HHV-6 – In perhaps the most creative pathogenic hypothesis yet, Prusty and Naviaux propose that an HHV-6/7 reactivation may be triggering a cell danger response that ends up fragmenting the mitochondria and impairing energy production in ME/CFS.
“Many long Covid patients struggle with physical activity long after their initial infection, and experience a relapse of symptoms if they exercise. Initial studies suggest that dysfunction in the circulatory system might impair the flow of oxygen to muscles and other tissues, limiting aerobic capacity and causing severe fatigue.
In one study, patients with long-lasting Covid symptoms had unexpected responses to riding a bike. Despite having apparently normal hearts and lungs, their muscles were only able to extract a portion of the normal amount of oxygen from small blood vessels as they pedaled, markedly reducing their exercise capacity.
One possible culprit: Chronic inflammation may damage nerve fibers that help control circulation, a condition called small fiber neuropathy. The damaged fibers, seen in skin biopsies, are associated with dysautonomia, a malfunction of automatic functions like heart rate, breathing and digestion that is very common in long Covid patients.” Keller
While autoimmunity and viral persistence/reactivation are possibilities in ME/CFS, they remain just that – possibilities. The evidence that some sort of circulatory problem exists in ME/CFS, on the other hand, is quite strong. The first evidence showed up over 20 years ago when McCully/Natelson found reduced oxygen flows to the muscles. Problems with the microcirculation and endothelial cell functioning – two major concerns in both long COVID and ME/CFS/FM – subsequently appeared in three ME Research UK funding studies/papers in 2000, 2003, and 2005.
Blood flows to the muscles and the brain have seen the most study.
Blood Flows to the Brain
“Another research group found that long Covid may significantly reduce the amount of blood that reaches the brain, a finding that has was also seen in patients with a related chronic condition, ME/CFS, before the pandemic.” Keller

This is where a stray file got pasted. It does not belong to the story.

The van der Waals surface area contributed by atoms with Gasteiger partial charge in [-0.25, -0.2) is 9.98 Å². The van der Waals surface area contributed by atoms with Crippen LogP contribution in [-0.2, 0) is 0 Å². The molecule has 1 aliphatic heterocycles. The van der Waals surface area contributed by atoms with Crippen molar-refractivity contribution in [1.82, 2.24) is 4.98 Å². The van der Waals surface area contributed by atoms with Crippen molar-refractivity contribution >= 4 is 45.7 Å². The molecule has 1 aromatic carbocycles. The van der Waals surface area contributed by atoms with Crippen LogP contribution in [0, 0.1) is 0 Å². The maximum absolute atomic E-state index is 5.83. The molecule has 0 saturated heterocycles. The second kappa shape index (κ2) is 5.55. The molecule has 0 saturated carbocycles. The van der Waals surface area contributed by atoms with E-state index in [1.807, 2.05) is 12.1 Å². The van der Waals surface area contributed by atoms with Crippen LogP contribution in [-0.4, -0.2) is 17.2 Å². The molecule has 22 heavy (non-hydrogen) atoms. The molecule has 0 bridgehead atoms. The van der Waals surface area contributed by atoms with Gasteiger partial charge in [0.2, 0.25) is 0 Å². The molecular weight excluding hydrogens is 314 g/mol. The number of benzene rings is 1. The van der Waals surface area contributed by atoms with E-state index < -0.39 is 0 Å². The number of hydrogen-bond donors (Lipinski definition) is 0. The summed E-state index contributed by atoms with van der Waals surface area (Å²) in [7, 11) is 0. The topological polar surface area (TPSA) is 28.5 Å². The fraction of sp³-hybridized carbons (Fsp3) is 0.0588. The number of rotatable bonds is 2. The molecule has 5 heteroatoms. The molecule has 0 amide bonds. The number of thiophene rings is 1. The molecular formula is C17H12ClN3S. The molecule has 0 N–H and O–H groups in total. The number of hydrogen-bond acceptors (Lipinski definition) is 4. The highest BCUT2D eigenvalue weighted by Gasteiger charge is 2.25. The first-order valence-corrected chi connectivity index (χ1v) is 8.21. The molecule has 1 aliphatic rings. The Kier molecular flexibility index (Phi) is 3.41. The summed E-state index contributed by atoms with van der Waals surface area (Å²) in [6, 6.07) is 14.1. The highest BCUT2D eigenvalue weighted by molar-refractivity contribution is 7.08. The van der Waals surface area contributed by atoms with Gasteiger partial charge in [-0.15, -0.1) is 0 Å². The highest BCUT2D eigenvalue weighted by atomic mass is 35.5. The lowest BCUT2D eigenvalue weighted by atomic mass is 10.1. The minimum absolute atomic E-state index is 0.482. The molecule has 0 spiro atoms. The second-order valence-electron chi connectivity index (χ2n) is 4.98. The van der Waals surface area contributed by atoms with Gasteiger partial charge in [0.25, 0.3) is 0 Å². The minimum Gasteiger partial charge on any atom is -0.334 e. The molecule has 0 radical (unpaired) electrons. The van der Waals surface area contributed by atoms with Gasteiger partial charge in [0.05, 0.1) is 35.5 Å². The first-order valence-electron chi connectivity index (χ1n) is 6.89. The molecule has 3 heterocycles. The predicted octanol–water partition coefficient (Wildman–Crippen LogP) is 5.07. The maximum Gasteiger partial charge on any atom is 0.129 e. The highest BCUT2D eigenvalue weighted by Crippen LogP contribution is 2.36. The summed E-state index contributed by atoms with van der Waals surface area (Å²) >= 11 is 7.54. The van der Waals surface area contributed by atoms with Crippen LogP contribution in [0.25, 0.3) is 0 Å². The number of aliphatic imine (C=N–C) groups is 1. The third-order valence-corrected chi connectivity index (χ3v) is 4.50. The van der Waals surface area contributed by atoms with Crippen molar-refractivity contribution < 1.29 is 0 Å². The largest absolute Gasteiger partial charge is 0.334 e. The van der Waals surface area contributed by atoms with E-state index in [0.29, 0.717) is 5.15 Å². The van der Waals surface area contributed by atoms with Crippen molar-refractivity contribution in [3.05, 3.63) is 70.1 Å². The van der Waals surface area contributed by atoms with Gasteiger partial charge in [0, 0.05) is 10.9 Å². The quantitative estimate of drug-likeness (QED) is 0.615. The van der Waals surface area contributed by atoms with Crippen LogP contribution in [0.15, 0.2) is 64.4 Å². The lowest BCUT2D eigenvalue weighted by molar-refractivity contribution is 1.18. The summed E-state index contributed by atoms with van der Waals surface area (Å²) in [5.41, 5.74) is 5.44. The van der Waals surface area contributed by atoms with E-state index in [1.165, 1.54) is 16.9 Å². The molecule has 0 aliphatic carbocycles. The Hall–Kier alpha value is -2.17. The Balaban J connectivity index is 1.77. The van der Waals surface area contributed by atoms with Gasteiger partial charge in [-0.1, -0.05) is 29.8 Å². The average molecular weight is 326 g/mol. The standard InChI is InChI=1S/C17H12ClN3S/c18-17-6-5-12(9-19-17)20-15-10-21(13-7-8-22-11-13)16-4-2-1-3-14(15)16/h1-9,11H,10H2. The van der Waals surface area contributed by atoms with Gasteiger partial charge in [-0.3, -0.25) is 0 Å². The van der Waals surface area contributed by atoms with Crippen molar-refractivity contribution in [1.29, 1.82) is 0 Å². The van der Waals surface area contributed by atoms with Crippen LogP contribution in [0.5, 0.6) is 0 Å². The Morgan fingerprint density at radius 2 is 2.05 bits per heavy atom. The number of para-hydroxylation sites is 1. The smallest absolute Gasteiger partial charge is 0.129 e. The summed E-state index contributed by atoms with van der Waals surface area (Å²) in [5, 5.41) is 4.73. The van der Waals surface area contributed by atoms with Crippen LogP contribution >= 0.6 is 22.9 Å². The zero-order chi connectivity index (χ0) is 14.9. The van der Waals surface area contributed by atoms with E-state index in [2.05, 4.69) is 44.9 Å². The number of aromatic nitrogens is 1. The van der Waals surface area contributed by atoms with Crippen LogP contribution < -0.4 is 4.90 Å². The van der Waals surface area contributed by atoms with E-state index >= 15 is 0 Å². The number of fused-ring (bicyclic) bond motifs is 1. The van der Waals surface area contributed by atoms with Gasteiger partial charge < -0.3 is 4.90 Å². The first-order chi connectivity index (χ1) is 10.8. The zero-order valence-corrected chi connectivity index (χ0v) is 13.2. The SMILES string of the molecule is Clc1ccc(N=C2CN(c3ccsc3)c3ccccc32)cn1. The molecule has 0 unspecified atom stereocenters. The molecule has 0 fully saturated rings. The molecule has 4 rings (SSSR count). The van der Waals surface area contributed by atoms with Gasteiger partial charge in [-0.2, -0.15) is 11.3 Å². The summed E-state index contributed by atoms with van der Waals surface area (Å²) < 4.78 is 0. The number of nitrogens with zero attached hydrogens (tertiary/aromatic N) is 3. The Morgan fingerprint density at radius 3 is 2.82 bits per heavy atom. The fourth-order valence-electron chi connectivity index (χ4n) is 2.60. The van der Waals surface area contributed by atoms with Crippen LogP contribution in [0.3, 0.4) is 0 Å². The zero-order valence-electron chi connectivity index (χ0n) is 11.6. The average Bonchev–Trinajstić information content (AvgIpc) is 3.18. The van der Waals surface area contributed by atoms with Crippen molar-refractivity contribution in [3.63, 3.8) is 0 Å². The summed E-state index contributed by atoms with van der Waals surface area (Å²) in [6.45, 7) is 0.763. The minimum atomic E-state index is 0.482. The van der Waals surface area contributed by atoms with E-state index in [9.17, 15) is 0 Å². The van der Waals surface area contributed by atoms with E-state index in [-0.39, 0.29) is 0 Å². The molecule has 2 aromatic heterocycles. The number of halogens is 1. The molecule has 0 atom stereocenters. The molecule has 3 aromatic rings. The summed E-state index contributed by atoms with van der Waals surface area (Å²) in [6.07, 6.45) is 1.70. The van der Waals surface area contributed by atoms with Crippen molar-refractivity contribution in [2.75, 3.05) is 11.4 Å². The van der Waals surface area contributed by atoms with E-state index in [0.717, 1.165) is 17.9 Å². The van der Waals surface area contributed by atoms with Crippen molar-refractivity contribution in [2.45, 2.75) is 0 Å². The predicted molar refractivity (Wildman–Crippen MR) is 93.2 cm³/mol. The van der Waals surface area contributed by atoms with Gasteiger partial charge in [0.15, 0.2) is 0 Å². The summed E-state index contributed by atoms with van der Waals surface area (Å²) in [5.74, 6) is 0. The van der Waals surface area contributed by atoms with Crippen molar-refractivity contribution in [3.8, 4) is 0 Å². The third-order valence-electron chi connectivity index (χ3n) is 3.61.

The evidence for reduced blood flows to the brain first surfaced in 1996 and has waxed and waned over the years. The brain blood flow question was largely resolved when Visser/Van Campen/Rowe, using a newer, more accurate technique, found reduced brain blood flows in virtually everyone with ME/CFS, including people who did not meet the criteria for orthostatic intolerance.
Further studies indicated that after tilt table testing, blood flows to the brain take much longer to return to normal in ME/CFS, that blood volume – a crucial aspect of circulatory function – is low, that in severe ME/CFS even sitting or mild “tilting” can result in significantly reduced brain blood flows, and that tilt-table testing produces similar effects in long-COVID patients.
Medow’s eye-opening 2014 study demonstrated the dramatic impact reduced oxygen flows to the brain may be having in ME/CFS. When Medow used phenylephrine in ME/CFS patients with orthostatic intolerance to increase blood flows to their brains, their cognitive issues and symptoms completely disappeared during the dreaded tilt table test.
“Many long Covid patients struggle with physical activity long after their initial infection, and experience a relapse of symptoms if they exercise. Initial studies suggest that dysfunction in the circulatory system might impair the flow of oxygen to muscles and other tissues, limiting aerobic capacity and causing severe fatigue.” Keller
Exercise studies have been amongst the most illuminating in what is probably the most exertion intolerant disease on the planet. (The symptom post-exertional malaise – which is now being used in long COVID studies – grew out of the ME/CFS field and experts proposed that ME/CFS be called Systemic Exertion Intolerant Disease (SEID).
Many studies have demonstrated problems with aerobic capacity in ME/CFS. Workwell’s novel 2-day exercise studies, which have become well-validated over time, demonstrate a feature that, until a recent long COVID study found it – had been documented only in ME/CFS: that exercise one day damages one’s ability to produce energy the next day.
David Systrom’s invasive exercise work suggests that two types of circulatory problems crop up in ME/CFS during exercise: a shunt appears to be preventing sufficient oxygen delivery to the muscles and leaky veins are preventing sufficient blood flows to the heart (and ultimately the heart). Vermeulen and others have also found evidence of reduced oxygen delivery to the muscles during exercise in ME/CFS.